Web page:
- The Schwarzschild solution, which describes spacetime surrounding a spherically symmetric non- rotating uncharged massive object. For compact enough objects, this solution generated a black hole with a central singularity. For radial distances from the centre which are much greater then the Schwarzschild radius, the accelerations predicted by the Schwarzschild solution are practically identical to those predicted by Newton's theory of gravity.
- The Reissner-Nordström solution, in which the central object has an electrical charge. For charges with a geometrized length which are less than the geometrized length of the mass of the object, this solution produces black holes with two event horizons.
- The Kerr solution solution for rotating massive objects. This solution also produces black holes with multiple event horizons.
- The cosmological Robertson-Walker solution, which predicts the expansion of the universe.
General relativity has enjoyed much success because of how its predictions have been regularly confirmed. For example:
- General relativity accounts for the anomalous precession of the planet Mercury.
- The prediction that time runs slower at lower potentials has been confirmed by the Pound-Rebka experiment, the Hafele-Keating experiment, and the GPS.
- The prediction of the deflection of light was first confirmed by Arthur Eddington in 1919, and has more recently been strongly confirmed through the use of a quasar which passes behind the Sun as seen from the Earth. See also gravitational lensing.
- The time delay of light passing close to a massive object was first identified by Shapiro in 1964 in interplanetary spacecraft signals.
- Gravitational radiation has been indirectly confirmed through studies of binary pulsars.
- The expansion of the universe (predicted by the Robertson-Walker metric) was confirmed by Edwin Hubble in 1929.
Every planetary body, including the Earth, is surrounded by its own gravitational field, which exerts an attractive force on any object. This field is proportional to the body's mass and varies inversely with the square of distance from the body. The gravitational field is numerically equal to the acceleration of objects under its influence, and its value at the Earth's surface, denoted g, is approximately 9.80665 m/s² or 32.17405 ft/s². This means that, ignoring air resistance, an object falling freely near the earth's surface increases in speed by 9.80665 m/s (around 22 mph) for each second of its descent. Thus, an object starting from rest will attain a speed of 9.80665 m/s (32.17405 ft/s) after one second, 19.6133 m/s (64.3481 ft/s) after two seconds, and so on. According to Newton's 3rd Law, the Earth itself experiences an equal and opposite force to that acting on the falling object, meaning that the Earth also accelerates towards the object. However, because the mass of the Earth is huge, the measurable acceleration of the Earth by this same force is negligible.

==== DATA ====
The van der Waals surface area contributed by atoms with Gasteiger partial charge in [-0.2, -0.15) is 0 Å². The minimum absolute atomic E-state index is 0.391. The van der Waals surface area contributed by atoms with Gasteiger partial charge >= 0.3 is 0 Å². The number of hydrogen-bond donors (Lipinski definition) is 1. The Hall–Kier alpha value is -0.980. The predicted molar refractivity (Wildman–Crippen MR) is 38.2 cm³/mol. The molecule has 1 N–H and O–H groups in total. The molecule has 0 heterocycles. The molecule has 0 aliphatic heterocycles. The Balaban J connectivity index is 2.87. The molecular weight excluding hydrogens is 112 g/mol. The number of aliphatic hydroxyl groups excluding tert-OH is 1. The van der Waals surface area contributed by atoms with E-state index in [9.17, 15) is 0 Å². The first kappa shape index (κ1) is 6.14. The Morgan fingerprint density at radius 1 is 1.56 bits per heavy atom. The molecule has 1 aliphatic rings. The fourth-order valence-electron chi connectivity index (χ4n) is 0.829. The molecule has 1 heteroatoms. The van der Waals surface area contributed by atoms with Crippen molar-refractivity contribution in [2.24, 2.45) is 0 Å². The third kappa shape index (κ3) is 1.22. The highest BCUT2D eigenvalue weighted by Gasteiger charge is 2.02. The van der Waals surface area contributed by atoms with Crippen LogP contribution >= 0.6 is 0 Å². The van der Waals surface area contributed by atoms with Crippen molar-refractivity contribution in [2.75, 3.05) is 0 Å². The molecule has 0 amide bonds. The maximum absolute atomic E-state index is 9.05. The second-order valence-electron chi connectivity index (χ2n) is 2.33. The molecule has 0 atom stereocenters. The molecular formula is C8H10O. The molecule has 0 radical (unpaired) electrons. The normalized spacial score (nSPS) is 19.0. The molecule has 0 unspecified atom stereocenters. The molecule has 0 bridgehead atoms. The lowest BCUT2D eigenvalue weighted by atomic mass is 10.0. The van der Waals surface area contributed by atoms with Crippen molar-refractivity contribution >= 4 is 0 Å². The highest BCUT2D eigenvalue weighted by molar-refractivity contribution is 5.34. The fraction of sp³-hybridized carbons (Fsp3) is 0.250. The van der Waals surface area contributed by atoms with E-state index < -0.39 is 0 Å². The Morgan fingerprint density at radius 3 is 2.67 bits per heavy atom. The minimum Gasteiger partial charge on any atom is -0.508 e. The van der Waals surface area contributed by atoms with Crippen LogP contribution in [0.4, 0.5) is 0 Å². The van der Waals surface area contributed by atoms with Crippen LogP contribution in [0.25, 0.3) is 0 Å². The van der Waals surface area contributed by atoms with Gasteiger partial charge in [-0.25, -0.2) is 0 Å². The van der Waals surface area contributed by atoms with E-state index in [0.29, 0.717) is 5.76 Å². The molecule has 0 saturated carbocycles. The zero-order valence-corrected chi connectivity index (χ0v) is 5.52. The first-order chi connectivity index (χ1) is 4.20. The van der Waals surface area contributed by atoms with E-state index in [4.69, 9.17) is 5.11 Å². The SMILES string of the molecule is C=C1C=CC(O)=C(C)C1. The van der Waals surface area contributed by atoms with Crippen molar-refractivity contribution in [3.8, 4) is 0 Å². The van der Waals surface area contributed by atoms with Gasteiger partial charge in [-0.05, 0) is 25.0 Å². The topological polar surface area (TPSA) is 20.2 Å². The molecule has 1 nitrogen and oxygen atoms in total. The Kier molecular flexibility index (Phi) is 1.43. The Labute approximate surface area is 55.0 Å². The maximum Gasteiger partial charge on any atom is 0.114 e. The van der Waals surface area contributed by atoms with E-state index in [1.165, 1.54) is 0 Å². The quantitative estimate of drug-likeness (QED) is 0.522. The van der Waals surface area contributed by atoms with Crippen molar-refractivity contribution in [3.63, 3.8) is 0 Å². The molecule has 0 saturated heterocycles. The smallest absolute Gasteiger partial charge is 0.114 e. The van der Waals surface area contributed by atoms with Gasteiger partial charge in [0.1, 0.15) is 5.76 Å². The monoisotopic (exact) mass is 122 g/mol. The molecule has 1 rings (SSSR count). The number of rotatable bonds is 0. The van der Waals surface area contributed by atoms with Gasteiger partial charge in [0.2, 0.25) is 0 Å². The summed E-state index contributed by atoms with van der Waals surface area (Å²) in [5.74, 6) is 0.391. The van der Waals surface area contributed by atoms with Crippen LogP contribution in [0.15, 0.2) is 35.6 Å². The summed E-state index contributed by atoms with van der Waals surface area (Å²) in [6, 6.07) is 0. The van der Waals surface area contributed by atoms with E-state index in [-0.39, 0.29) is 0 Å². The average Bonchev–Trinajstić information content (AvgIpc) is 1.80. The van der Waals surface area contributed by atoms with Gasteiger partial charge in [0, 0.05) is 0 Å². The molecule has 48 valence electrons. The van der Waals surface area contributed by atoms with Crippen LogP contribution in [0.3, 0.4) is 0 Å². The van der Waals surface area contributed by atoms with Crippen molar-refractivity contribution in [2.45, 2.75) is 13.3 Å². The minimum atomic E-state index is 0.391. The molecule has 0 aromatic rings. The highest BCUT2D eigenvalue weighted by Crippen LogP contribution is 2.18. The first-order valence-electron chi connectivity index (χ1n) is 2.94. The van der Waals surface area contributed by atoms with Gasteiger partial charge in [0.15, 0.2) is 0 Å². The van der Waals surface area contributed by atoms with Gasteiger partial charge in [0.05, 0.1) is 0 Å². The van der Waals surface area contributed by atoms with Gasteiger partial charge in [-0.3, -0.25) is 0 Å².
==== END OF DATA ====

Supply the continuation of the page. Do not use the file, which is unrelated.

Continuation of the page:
Equations for a falling body
Under normal earth-bound conditions, when objects move owing to a constant gravitational force a set of kinematical and dynamical equations describe the resultant trajectories. For example, Newton’s law of gravitation simplifies to F = mg, where m is the mass of the body. This assumption is reasonable for objects falling to earth over the relatively short vertical distances of our everyday experience, but is very much untrue over larger distances, such as spacecraft trajectories, because the acceleration far from the surface of the Earth will not in general be g. A further example is the expression that we use for the calculation of potential energy P.E. of a body at height h ( P.E. = mgh). This expression can be used only over small distances h from the Earth. Similarly the expression for the maximum height reached by a vertically projected body, h = u2 / 2g is useful for small heights and small initial velocities only. In case of large initial velocities we have to use the principle of conservation of energy to find the maximum height reached.
Gravity and astronomy
The discovery and application of Newton's law of gravity accounts for the detailed information we have about the planets in our solar system, the mass of the Sun, the distance to stars and even the theory of dark matter. Although we have not traveled to all the planets nor to the Sun, we know their mass. The mass is obtained by applying the laws of gravity to the measured characteristics of the orbit. In space an object maintains its orbit because of the force of gravity acting upon it. Planets orbit stars, stars orbit galactic centers, galaxies orbit a centre of mass in clusters, and clusters orbit in superclusters.